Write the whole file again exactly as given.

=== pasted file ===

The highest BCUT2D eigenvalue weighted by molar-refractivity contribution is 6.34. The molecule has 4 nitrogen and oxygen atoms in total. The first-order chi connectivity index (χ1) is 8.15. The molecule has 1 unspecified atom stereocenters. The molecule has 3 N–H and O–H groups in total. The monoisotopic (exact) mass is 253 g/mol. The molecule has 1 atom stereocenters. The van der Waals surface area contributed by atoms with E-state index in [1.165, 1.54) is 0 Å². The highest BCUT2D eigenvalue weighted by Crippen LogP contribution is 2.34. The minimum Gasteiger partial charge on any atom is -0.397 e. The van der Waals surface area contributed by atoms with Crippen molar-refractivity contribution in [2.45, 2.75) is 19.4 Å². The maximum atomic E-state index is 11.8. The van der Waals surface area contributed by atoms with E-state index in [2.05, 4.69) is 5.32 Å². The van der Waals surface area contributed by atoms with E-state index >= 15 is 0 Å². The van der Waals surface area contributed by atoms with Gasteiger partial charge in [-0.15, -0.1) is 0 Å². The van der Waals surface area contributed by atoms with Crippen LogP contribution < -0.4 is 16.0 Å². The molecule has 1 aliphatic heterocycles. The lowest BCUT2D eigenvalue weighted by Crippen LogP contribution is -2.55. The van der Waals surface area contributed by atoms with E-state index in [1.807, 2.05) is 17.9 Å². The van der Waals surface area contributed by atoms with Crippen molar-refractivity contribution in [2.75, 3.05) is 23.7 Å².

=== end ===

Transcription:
The highest BCUT2D eigenvalue weighted by molar-refractivity contribution is 6.34. The molecule has 4 nitrogen and oxygen atoms in total. The first-order chi connectivity index (χ1) is 8.15. The molecule has 1 unspecified atom stereocenters. The molecule has 3 N–H and O–H groups in total. The monoisotopic (exact) mass is 253 g/mol. The molecule has 1 atom stereocenters. The van der Waals surface area contributed by atoms with E-state index in [1.165, 1.54) is 0 Å². The highest BCUT2D eigenvalue weighted by Crippen LogP contribution is 2.34. The minimum Gasteiger partial charge on any atom is -0.397 e. The van der Waals surface area contributed by atoms with Crippen molar-refractivity contribution in [2.45, 2.75) is 19.4 Å². The maximum atomic E-state index is 11.8. The van der Waals surface area contributed by atoms with E-state index in [2.05, 4.69) is 5.32 Å². The van der Waals surface area contributed by atoms with E-state index >= 15 is 0 Å². The van der Waals surface area contributed by atoms with Gasteiger partial charge in [-0.15, -0.1) is 0 Å². The van der Waals surface area contributed by atoms with Crippen LogP contribution < -0.4 is 16.0 Å². The molecule has 1 aliphatic heterocycles. The lowest BCUT2D eigenvalue weighted by Crippen LogP contribution is -2.55. The van der Waals surface area contributed by atoms with E-state index in [1.807, 2.05) is 17.9 Å². The van der Waals surface area contributed by atoms with Crippen molar-refractivity contribution in [2.75, 3.05) is 23.7 Å².